When news of India’s 20 million cases of Covid hit, and Chile continues to battle the virus even after high levels of vaccinations, we were all reminded of the importance of remaining cautious, adhering to guidelines such as social distancing, and protecting our service users and the health and social care workforce.Despite the signs of a return to normality we must continue to tread carefully to ensure further outbreaks of Covid-19 and any health crises which occur in the future don’t once again have a significant impact on carers, vulnerable people, and their families.
This is particularly important for care home operators and people caring for the vulnerable. While care settings have begun to ease out of lockdown and reintroduce visitors, we still cannot consider this a full return to normality, and there is more we can do to improve the resilience of our care system for the longer term.
With the risk of vaccines being less effective in the face of Covid-variants, we must bear in mind that we are still at risk of unique pressures being placed on our health and social care services, such as a potential third wave of Covid-19, a backlog of routine care, and flu season coinciding with other viruses. According to government modelling, there could be up to 30,000 further fatalities due to Covid by summer 2022 which would affect vulnerable people, their relatives, and care staff.
There are a number of things that social care providers can do to increase the resilience of our services, and continue to provide effective care for vulnerable people, particularly those with chronic conditions:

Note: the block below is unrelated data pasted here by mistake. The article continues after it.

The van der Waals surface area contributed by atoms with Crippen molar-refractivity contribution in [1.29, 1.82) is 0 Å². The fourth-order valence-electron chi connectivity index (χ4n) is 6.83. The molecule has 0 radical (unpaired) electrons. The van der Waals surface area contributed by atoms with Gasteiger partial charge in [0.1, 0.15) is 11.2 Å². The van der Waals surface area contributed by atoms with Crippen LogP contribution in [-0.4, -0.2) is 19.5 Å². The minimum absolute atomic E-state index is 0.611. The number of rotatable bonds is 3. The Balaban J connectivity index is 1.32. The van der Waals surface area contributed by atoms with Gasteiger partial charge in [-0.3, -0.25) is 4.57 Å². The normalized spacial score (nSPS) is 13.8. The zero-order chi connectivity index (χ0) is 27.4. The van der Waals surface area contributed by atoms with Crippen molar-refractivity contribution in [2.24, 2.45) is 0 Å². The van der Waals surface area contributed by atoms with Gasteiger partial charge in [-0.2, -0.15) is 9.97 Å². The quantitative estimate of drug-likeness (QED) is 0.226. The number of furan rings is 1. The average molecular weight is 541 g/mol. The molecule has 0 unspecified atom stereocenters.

Investment in technology and collaboration between services is particularly important to ensure we’re able to mitigate the ongoing effects of the pandemic, and are able to effectively meet the challenges that continue to arise including delivering care for chronic conditions, staff burnout, and the emotional impact on vulnerable people and their loved ones. The more prepared our services are, the better care is provided which keeps people healthier for longer, meaning they will be better protected should another health crisis occur.
As we build back better after COVID-19, proactive and preventative technology can help us look to the decades ahead with confidence and safeguard our services for the future. Investing in technology will enable us to fulfil the aims of the NHS, and enable care to become more community-based. This is a unique moment when we must continue to build on the audacious legacy that makes the NHS and social care provision the very best of Britain. We must seize it.
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